In the UK the National Institute for Health and Care Excellence (NICE) had published guidelines in 2005 for the treatment of depression in young people. These guidelines were updated in 2013 and 2015. After an assessment, if a young person is diagnosed with depression they should be offered therapy. This would usually consist of Cognitive Behaviour Therapy (CBT), Family Therapy or Interpersonal Therapy (IPT). In practise, there is usually a delay of several months for most young people before they can access therapy.
The brain is even more than a veritable soup of chemicals mixed with a spaghetti junction of endless combinations of nerve connections. How do our nerves remain healthy? They need Brain Derived Neurotropic Factor (BDNF) to grow and maintain their function. However, in stressful situations there is a reduction in BDNF in key brain areas, especially the hippocampus.
The hippocampus of the rat has been studied by John O'Keefe who won the Nobel Prize for Medicine last year. We now know that this region of the brain possesses its own stem cells which can be made into new nerve cells.
In the UK, we are lucky that our government gives £717,000,000 a year for the funding of child and adolescent mental health services. However this is £50,000,000 less than in 2010 under the previous government. Even after seven years as a NHS Consultant, I cannot get severely depressed teenagers into therapeutic work promptly because we just do not have enough professionals working in CAMHS.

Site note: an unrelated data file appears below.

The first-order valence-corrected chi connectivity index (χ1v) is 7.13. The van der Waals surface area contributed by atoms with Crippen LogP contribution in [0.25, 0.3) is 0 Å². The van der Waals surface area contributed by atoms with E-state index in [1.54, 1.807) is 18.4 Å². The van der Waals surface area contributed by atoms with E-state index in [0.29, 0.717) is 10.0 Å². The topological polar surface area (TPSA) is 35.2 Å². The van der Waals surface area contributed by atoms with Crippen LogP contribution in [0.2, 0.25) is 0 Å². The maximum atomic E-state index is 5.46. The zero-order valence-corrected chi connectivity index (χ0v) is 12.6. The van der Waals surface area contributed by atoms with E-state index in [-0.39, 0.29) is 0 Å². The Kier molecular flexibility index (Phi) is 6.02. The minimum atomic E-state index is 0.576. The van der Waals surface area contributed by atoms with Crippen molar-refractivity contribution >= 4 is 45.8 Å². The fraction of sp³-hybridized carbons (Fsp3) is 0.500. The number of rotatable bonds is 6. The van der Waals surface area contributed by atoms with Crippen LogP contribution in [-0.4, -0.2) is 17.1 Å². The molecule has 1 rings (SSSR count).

Our government will need to ensure that we can do more for young people's health, education, employment and life prospects to contribute to this Great Britain.
Naturally parents would be extremely stressed if they realised that their adolescent child was self-harming and/or troubled by suicidal thoughts especially if they had actually made suicide attempts.
In the UK, the National Institute of Clinical Excellence (NICE) produced Guideline CR192 to focus on the clinical management of antenatal and postnatal mental health.
The focus of this document is the wide range of mental illnesses such as depression, psychosis, anxiety, eating disorders, drug and alcohol use disorders.
2.9 in 100 girls in the UK between the ages of 15 and 19 years give birth which is high compared to other countries 0,9 per 100 in France, 1.1 per 100 in Germany and 0.4 per 100 in Japan. In the UK there are 48000 babies born each year to teenage mothers.
Happy New Year for 2015!
3% of all young people from the teenage years to young adulthood experience severe depression but only a quarter of individuals receive any kind of treatment. In my NHS practice in the UK I have been able to assess young people promptly when they have been referred in by their GP but there has been too much of a delay in enabling them to access cognitive behaviour therapy with one of our therapists.
Depression is a description of mood, a diagnosis, and a state of mind at a particular time of wakefulness. Can you be depressed in your sleep? How is depression separated from normal adolescent misery? Is it OK to talk about depression? How do you talk about depression?